Pursuing Partnership Part 24: Leadership Profile on Karen Beijani

By Rebecca Hopkins, Paraclete Mission Group – Writer about nonprofit work. http://www.rebeccahopkins.org.

This article is part of the series Pursuing Partnership: Men and Women in Ministry.

Part 24: Leadership Profile on Karen Beijani

Americans don’t know how to talk to their Muslim neighbors about their faith. Meet the woman who wants to change that.

Karen Beijani knew how to check all the good American Christian boxes. Go to church. Check. Attend Bible study. Check. Work hard. Grow your business. Double check.

But sharing her faith?

“In my mind, the Great Commission was for missionaries, not every day ordinary Christians,” she said.

When the 9/11 terrorist attacks happened, Muslims entered her world for the first time—but, in her mind, as people who hated her. Then when Muslims started moving into her city, she wondered what that meant for her life.

“Soon after, the Lord began to stir my heart for the refugees that were coming here and I went through a refugee orientation class,” she said. “And I remember sitting across the table from men and women from other cultures and economy. And it was the first time that ever awakened, that the nations were among us. And so, I began to feel a stirring in my soul that I was supposed to be engaging with and sharing my faith with women of other faiths or cultures.”

She struggled to learn how to do that from within her church at the time.

“I lived in a bubble in the suburbs (with) white evangelical Christians and when I would talk about it with my friends, it would become like a mic drop moment,” she said.  “They would say, ‘No one’s doing that. You’re crazy.’”

In the meantime, she met her husband, Renod, who grew up hating Muslims and then denying God because of persecution he experienced growing up Christian throughout the Middle East. But eventually, his heart changed, and he spent a decade interviewing and studying testimonies of Muslims who came to faith in Christ. He discovered common patterns in their journey to faith and began calling them the “5 Essentials.” He began practicing the five essentials, found them fruitful and began teaching them to others. They offered training to churches,  yet met a dead end.

 “There were just a handful of mosques in our area at the time, and churches weren’t interested,” she said.Yet with Islam growing fast and Christianity declining fast here, we felt passionately about changing the way everyday Christians thought about sharing their faith with Muslims. So, we rented our local community center. And we borrowed lawn chairs from every home group leader we knew. Just over 100 people showed up. Well, those people told people who told people and then over a period of just a few years we ended up training 7500 people in North Texas, all completely grassroots.”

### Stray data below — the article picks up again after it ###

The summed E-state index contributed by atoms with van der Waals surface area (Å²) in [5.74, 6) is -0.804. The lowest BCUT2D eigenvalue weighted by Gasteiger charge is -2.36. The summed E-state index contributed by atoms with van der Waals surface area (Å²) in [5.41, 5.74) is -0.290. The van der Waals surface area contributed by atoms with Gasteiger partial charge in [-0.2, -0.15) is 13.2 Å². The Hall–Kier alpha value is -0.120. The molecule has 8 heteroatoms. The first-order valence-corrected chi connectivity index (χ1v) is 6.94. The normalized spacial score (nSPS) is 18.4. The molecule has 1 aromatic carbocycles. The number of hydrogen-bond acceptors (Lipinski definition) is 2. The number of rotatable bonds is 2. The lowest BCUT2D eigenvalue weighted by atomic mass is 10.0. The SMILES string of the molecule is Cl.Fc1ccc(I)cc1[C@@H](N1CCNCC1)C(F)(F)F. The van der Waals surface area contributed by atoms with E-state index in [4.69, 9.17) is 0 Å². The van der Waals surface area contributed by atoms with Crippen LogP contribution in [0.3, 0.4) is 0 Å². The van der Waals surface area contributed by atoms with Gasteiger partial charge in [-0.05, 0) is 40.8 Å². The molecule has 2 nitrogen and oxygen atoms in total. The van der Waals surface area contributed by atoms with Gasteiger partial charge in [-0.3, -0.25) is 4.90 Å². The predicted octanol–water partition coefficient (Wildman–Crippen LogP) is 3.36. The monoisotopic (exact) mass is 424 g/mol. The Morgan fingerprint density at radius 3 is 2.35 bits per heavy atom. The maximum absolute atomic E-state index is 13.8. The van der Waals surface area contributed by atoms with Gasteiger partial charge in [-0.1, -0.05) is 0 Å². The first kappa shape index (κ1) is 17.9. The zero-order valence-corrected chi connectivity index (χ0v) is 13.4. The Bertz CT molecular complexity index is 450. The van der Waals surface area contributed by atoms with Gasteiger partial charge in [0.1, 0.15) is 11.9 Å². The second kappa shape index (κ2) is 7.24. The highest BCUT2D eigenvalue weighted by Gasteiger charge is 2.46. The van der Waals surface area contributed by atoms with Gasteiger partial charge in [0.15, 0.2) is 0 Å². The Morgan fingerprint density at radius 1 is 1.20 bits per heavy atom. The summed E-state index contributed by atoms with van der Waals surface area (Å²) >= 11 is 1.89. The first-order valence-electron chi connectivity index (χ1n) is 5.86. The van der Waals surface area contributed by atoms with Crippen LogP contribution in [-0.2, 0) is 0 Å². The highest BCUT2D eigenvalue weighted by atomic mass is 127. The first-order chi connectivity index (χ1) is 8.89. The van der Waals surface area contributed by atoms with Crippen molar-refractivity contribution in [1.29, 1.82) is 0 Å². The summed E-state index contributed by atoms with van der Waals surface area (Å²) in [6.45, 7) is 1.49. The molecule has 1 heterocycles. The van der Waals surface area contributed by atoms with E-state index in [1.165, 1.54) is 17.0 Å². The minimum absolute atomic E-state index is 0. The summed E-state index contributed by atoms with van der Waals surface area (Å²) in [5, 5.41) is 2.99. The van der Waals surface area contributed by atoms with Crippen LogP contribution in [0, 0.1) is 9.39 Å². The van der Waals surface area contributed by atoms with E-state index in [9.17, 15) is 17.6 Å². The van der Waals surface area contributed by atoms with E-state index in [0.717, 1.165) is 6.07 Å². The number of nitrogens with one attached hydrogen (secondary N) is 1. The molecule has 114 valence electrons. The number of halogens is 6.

But at this time, Beijani was also a successful corporate executive, working long hours, living the American dream. Her income supported their growing ministry, called iHOPE Ministries. Then a few years ago, she went on a solitude retreat connected with a Women’s Development Track conference. When she wasn’t taking time to rest and reflect, she was eating meals with other women who are leaders in Christian nonprofits and mission organizations. It planted a seed. Soon after that retreat, she and her husband decided it was time for her to step away from her corporate career to devote themselves full time to catalyze everyday Christians to share their faith across religious boundaries.

She brings one set of strategic leadership skills. He brings another. Through resources like in-person and online workshops, podcasts, videos, and blogs, the Bejjani’s are changing the way everyday Christians think about sharing their faith with people of other faiths. (https://www.iHOPEministries.org)

“We’re on this top end of the funnel, inspiring and empowering everyday Christians who are unaware, unwilling or lack skills to walk across the street to say hello to their Muslim, Buddhist or Hindu neighbors,” she said.

Through their new Blue Cord initiative—based in Numbers 15:38—the Beijanis hope to catalyze women. specifically, to make a major contribution to the spread of the gospel in our generation.

“Many Christian women are afraid,” she said, but not of terrorism. “They want to be politically correct.”

She regularly interviews faith-filled women on her podcast who are paving the way. (Look for “iHOPE Empowers,” Blue Cord episodes on Apple Podcasts, iHOPE’s website, CPN.com or wherever you listen.)

“I’m interviewing and featuring everyday women who are boldly in the trenches, fearlessly sharing their faith, so that their stories can inspire and embolden everyday women to get involved.”

This article is submitted by Wendy Wilson of Missio Nexus and of Women’s Development Track.  Women’s Development Track is a Missio Nexus member.  Member organizations can provide content to the Missio Nexus website. See how by clicking here.

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